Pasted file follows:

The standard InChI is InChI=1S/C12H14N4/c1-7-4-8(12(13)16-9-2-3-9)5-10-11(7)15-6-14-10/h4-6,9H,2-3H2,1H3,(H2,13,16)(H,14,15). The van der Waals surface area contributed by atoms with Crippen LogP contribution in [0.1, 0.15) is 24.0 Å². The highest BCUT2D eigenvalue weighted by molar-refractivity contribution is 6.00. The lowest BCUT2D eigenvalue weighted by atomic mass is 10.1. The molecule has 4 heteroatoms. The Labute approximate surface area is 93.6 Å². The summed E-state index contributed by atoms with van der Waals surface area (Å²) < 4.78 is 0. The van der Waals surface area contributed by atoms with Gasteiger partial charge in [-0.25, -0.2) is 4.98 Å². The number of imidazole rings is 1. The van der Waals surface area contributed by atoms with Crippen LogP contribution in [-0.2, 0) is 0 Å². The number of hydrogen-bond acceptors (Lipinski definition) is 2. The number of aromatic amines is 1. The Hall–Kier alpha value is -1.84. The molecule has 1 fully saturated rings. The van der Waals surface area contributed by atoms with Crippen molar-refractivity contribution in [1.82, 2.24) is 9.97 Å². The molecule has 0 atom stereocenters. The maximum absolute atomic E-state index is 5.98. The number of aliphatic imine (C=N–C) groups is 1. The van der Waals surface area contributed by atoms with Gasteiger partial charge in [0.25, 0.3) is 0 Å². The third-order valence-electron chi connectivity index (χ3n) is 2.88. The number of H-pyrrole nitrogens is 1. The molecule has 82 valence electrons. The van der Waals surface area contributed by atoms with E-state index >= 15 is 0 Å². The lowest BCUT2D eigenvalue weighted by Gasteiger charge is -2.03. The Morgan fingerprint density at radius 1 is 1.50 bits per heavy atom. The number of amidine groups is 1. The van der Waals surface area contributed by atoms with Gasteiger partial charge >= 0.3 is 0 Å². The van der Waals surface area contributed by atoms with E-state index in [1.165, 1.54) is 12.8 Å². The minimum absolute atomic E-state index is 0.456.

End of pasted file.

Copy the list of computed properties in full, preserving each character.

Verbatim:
The standard InChI is InChI=1S/C12H14N4/c1-7-4-8(12(13)16-9-2-3-9)5-10-11(7)15-6-14-10/h4-6,9H,2-3H2,1H3,(H2,13,16)(H,14,15). The van der Waals surface area contributed by atoms with Crippen LogP contribution in [0.1, 0.15) is 24.0 Å². The highest BCUT2D eigenvalue weighted by molar-refractivity contribution is 6.00. The lowest BCUT2D eigenvalue weighted by atomic mass is 10.1. The molecule has 4 heteroatoms. The Labute approximate surface area is 93.6 Å². The summed E-state index contributed by atoms with van der Waals surface area (Å²) < 4.78 is 0. The van der Waals surface area contributed by atoms with Gasteiger partial charge in [-0.25, -0.2) is 4.98 Å². The number of imidazole rings is 1. The van der Waals surface area contributed by atoms with Crippen LogP contribution in [-0.2, 0) is 0 Å². The number of hydrogen-bond acceptors (Lipinski definition) is 2. The number of aromatic amines is 1. The Hall–Kier alpha value is -1.84. The molecule has 1 fully saturated rings. The van der Waals surface area contributed by atoms with Crippen molar-refractivity contribution in [1.82, 2.24) is 9.97 Å². The molecule has 0 atom stereocenters. The maximum absolute atomic E-state index is 5.98. The number of aliphatic imine (C=N–C) groups is 1. The van der Waals surface area contributed by atoms with Gasteiger partial charge in [0.25, 0.3) is 0 Å². The third-order valence-electron chi connectivity index (χ3n) is 2.88. The number of H-pyrrole nitrogens is 1. The molecule has 82 valence electrons. The van der Waals surface area contributed by atoms with E-state index >= 15 is 0 Å². The lowest BCUT2D eigenvalue weighted by Gasteiger charge is -2.03. The Morgan fingerprint density at radius 1 is 1.50 bits per heavy atom. The number of amidine groups is 1. The van der Waals surface area contributed by atoms with Gasteiger partial charge >= 0.3 is 0 Å². The van der Waals surface area contributed by atoms with E-state index in [1.165, 1.54) is 12.8 Å². The minimum absolute atomic E-state index is 0.456.